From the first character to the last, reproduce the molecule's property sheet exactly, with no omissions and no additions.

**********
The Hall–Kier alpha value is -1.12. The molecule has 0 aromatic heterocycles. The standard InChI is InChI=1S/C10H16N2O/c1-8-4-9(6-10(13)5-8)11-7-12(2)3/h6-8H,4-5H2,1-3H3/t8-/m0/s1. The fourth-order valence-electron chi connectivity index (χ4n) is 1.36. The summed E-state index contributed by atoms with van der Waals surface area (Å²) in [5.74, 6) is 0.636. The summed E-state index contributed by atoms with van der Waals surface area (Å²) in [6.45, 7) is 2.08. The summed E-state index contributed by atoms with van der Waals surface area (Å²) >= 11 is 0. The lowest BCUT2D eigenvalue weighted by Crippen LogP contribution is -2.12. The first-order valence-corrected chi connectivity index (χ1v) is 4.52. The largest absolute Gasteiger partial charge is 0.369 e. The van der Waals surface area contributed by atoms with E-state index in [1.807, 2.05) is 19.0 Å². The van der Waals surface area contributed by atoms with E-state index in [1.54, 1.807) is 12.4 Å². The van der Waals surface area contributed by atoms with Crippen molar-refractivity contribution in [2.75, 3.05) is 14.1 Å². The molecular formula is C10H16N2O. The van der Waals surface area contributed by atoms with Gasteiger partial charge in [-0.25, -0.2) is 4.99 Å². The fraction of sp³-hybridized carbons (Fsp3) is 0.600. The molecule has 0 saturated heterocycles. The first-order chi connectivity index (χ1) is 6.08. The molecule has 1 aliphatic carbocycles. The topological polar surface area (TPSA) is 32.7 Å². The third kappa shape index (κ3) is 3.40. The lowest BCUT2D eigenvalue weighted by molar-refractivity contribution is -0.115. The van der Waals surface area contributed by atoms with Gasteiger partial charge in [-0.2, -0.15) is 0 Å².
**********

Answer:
The Hall–Kier alpha value is -1.12. The molecule has 0 aromatic heterocycles. The standard InChI is InChI=1S/C10H16N2O/c1-8-4-9(6-10(13)5-8)11-7-12(2)3/h6-8H,4-5H2,1-3H3/t8-/m0/s1. The fourth-order valence-electron chi connectivity index (χ4n) is 1.36. The summed E-state index contributed by atoms with van der Waals surface area (Å²) in [5.74, 6) is 0.636. The summed E-state index contributed by atoms with van der Waals surface area (Å²) in [6.45, 7) is 2.08. The summed E-state index contributed by atoms with van der Waals surface area (Å²) >= 11 is 0. The lowest BCUT2D eigenvalue weighted by Crippen LogP contribution is -2.12. The first-order valence-corrected chi connectivity index (χ1v) is 4.52. The largest absolute Gasteiger partial charge is 0.369 e. The van der Waals surface area contributed by atoms with E-state index in [1.807, 2.05) is 19.0 Å². The van der Waals surface area contributed by atoms with E-state index in [1.54, 1.807) is 12.4 Å². The van der Waals surface area contributed by atoms with Crippen molar-refractivity contribution in [2.75, 3.05) is 14.1 Å². The molecular formula is C10H16N2O. The van der Waals surface area contributed by atoms with Gasteiger partial charge in [-0.25, -0.2) is 4.99 Å². The fraction of sp³-hybridized carbons (Fsp3) is 0.600. The molecule has 0 saturated heterocycles. The first-order chi connectivity index (χ1) is 6.08. The molecule has 1 aliphatic carbocycles. The topological polar surface area (TPSA) is 32.7 Å². The third kappa shape index (κ3) is 3.40. The lowest BCUT2D eigenvalue weighted by molar-refractivity contribution is -0.115. The van der Waals surface area contributed by atoms with Gasteiger partial charge in [-0.2, -0.15) is 0 Å².